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Move? Never! A Story of Eldercare Challenges

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In this article, the author tells of a particularly difficult home care situation and discusses how it worked out and how nurses can help facilitate elder care.

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Move? Never! A Story of Eldercare Challenges

I rang the doorbell a second time-holding it just a fraction of a second longer than usual. I could hear the chiming inside and I knew the elderly couple were at home. But the dog barked loudly and I suspected that they had trouble hearing. After several more minutes, Mr. P cracked open the door, smiling widely when he recognized me as the Parish Nurse from his church.

"Hello, Mr. P! How are you? How is Millie* doing? Do you mind if I come in a visit a little while?" I had come to visit after a church member called to say that Mr. and Mrs. P had stopped attending Sunday School and seemed confused the few times they came. Previously very active, the couple seemed unkempt and unable to answer basic questions.

"Oh, she's right in here. Come this way. I'm so glad you are here. We are just in here watching TV."

I stepped over a pile of feces and noticed the dog penned in the kitchen, barking frantically. He did not looked pleased with my intrusion and barred his teeth with a growl, so I made a point of staying clear and followed Mr. P into the family room where I was met with more dog waste odors, along with piles of newspapers scattered on the floor, and leftover paper plates, smeared with the remains of forgotten dinners, piled up on a coffee table.

I sat down beside Millie and introduced myself, gently taking her hand. She looked over vacantly at me. I told her I had brought a casserole from the church and chatted a little while with them before getting up to put the food in the refrigerator. Mr. P held the dog while I placed the dish beside a nearly empty gallon milk jug. Besides condiments and a small bag of wrinkled carrots, there was little else.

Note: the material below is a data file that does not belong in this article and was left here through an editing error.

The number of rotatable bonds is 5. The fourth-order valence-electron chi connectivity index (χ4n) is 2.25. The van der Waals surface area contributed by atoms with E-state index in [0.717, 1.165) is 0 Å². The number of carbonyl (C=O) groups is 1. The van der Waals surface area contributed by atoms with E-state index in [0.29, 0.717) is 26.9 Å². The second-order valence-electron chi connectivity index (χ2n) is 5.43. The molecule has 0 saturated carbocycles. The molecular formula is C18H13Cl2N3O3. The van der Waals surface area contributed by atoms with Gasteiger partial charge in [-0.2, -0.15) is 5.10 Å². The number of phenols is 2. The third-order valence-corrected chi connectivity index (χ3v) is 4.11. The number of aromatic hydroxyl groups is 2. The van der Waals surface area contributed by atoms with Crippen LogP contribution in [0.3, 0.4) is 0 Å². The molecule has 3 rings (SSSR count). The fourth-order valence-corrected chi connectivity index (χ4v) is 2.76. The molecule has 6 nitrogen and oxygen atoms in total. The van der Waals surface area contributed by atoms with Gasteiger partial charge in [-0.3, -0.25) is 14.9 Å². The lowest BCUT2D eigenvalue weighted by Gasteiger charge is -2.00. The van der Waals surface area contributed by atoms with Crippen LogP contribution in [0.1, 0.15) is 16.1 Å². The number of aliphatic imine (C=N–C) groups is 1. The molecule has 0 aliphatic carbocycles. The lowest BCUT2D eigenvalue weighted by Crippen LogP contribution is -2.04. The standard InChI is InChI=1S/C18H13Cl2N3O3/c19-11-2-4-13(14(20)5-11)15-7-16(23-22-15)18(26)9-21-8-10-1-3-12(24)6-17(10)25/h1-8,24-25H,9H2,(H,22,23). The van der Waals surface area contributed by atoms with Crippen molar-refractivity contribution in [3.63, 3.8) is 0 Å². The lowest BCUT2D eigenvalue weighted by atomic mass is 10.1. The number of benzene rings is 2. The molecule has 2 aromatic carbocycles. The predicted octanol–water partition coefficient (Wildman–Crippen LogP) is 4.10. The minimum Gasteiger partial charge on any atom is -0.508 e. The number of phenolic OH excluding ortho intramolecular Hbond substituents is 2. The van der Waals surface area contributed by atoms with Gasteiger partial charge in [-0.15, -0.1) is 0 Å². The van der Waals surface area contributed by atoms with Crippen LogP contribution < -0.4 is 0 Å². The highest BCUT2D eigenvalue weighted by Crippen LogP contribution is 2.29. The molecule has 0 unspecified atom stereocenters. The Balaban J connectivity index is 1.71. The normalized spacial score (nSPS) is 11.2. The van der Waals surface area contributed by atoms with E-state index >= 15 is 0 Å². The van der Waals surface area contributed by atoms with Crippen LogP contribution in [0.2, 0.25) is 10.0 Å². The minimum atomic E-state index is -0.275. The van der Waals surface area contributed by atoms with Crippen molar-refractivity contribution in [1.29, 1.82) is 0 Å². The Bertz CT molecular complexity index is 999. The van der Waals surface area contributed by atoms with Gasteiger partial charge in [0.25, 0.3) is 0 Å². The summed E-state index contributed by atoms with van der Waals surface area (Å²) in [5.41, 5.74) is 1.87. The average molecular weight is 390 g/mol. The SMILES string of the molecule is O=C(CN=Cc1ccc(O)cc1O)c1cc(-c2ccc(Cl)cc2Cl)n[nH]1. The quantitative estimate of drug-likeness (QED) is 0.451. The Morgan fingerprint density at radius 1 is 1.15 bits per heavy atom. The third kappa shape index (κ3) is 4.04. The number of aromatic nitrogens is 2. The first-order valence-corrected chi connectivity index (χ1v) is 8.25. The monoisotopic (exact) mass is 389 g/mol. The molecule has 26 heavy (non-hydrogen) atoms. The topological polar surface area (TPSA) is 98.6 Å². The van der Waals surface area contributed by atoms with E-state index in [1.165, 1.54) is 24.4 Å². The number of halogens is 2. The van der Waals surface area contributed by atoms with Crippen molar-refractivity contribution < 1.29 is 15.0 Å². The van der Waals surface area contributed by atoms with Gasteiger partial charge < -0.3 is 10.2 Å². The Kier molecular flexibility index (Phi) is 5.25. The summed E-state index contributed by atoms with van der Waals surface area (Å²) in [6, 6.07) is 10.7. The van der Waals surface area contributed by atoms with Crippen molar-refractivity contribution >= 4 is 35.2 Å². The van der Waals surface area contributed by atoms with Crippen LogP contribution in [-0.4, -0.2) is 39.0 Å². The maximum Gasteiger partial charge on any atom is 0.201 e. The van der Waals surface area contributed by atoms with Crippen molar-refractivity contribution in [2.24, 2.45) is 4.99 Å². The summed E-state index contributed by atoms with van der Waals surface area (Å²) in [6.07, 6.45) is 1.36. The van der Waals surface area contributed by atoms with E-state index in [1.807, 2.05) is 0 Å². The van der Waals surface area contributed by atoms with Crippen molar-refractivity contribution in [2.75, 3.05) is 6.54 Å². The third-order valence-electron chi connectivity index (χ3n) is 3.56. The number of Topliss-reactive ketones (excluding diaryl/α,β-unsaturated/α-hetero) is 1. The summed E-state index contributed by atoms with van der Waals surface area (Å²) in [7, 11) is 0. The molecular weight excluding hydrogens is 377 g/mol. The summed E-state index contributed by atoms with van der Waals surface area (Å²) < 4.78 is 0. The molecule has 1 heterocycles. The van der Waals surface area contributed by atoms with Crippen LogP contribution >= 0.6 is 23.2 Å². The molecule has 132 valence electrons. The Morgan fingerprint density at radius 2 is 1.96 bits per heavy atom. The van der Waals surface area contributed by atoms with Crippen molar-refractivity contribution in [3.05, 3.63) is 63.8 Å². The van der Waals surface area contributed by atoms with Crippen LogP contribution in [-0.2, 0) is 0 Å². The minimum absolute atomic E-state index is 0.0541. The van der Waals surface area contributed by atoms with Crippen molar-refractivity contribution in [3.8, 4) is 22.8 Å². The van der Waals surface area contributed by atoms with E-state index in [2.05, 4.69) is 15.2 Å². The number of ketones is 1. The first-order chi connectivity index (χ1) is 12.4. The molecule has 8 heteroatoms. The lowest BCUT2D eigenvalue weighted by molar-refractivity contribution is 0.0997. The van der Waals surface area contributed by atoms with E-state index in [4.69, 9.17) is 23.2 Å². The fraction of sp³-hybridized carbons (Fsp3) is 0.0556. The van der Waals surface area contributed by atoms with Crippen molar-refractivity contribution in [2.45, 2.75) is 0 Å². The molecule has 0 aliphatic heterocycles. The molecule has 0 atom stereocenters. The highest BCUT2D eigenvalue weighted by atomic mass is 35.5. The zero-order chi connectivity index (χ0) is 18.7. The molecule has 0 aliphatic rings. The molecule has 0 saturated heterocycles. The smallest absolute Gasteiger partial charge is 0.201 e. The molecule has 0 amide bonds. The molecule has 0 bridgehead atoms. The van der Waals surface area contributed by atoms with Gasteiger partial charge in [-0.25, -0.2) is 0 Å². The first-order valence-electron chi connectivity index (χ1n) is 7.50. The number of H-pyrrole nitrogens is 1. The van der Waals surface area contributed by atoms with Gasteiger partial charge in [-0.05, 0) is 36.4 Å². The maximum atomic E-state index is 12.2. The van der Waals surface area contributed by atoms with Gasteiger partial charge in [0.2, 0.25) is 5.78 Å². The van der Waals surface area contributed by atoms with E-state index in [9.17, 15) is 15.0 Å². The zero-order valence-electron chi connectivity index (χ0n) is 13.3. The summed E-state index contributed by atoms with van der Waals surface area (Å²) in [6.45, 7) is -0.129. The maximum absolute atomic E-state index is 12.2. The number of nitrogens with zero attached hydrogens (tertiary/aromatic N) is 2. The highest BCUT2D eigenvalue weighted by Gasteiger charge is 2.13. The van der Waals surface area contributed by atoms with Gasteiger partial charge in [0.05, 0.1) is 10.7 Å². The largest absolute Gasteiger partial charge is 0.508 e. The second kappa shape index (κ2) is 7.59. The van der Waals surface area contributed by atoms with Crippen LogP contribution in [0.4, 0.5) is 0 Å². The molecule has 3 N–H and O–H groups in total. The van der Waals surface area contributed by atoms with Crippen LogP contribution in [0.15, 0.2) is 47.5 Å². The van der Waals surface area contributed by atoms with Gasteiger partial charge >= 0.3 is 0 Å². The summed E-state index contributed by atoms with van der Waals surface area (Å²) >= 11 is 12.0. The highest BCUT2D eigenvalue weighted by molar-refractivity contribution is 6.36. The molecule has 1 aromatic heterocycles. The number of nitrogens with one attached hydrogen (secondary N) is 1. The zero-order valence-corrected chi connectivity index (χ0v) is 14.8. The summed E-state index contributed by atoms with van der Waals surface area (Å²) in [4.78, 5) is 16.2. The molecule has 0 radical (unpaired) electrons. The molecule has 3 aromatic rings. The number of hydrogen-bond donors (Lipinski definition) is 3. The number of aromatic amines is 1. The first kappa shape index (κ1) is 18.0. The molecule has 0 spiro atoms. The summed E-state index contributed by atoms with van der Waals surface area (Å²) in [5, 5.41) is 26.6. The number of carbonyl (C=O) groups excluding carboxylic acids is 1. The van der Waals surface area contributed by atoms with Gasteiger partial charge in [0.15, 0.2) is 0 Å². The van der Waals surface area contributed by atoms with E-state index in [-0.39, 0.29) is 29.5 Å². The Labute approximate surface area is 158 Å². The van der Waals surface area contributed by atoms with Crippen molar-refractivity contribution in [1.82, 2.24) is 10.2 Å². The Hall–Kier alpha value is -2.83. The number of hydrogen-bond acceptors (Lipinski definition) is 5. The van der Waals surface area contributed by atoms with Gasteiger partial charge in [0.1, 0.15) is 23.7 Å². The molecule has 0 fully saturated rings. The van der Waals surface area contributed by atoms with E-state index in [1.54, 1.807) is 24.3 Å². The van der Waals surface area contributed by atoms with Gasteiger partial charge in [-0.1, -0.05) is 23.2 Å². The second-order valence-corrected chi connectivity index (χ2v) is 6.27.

I asked Mr. P about his son and how to contact him. While Millie was initially quiet, she warmed up and began telling me about her job and how she planned to go back to work, though I knew she had retired many years prior. Mr. P smiled. He answered questions that let me know he was still aware of date, time and general information but before I said any more he volunteered, "We are having a hard time. Millie can't remember much of anything at all and I'm not much better off myself." I asked permission to call their son and he said that would be fine. "But," Mr. P added, "he's so busy with his job. He don't come around much. And he lives away off."

I called the son from my car. He lived several hours away and had not been to visit in six months. Meanwhile, he talked with them on the phone every Sunday. I could tell that he really had no idea how much things had deteriorated in that interval. I told him a little of what was going on and he assured me he would come in that week-end and take care of their needs.

"So what do you think I should do? Is it time to move them out of the house? You know, Daddy built that place and he has told me that he won't move out until the hearse comes by to get him."

As a Parish Nurse or a nurse that is working with a family like this, what do you do?

Of course each situation is different, but there are some general principles that help us help families who face this type of situation:

  1. Making a financial assessment when possible helps to determine direction. Without having too many specifics, a nurse can help . Financial resources do play a considerable role in options for elder care.
  2. Empowering the family to work together to make decisions that make sense to them. They know their family culture, values, circumstances.
  3. Providing as many feasible options as possible and let people make decisions as long as they can.
  4. Keeping in mind that while safety and cleanliness are worthwhile goals, there are many ways to achieve these goals where people can still maintain some autonomy.
  5. State assistance programs vary widely from state to state and location to location so it is important to know how to access and refer to available social service programs.
  6. If families are unable or unwilling to provide eldercare then Adult Protective Services must be notified.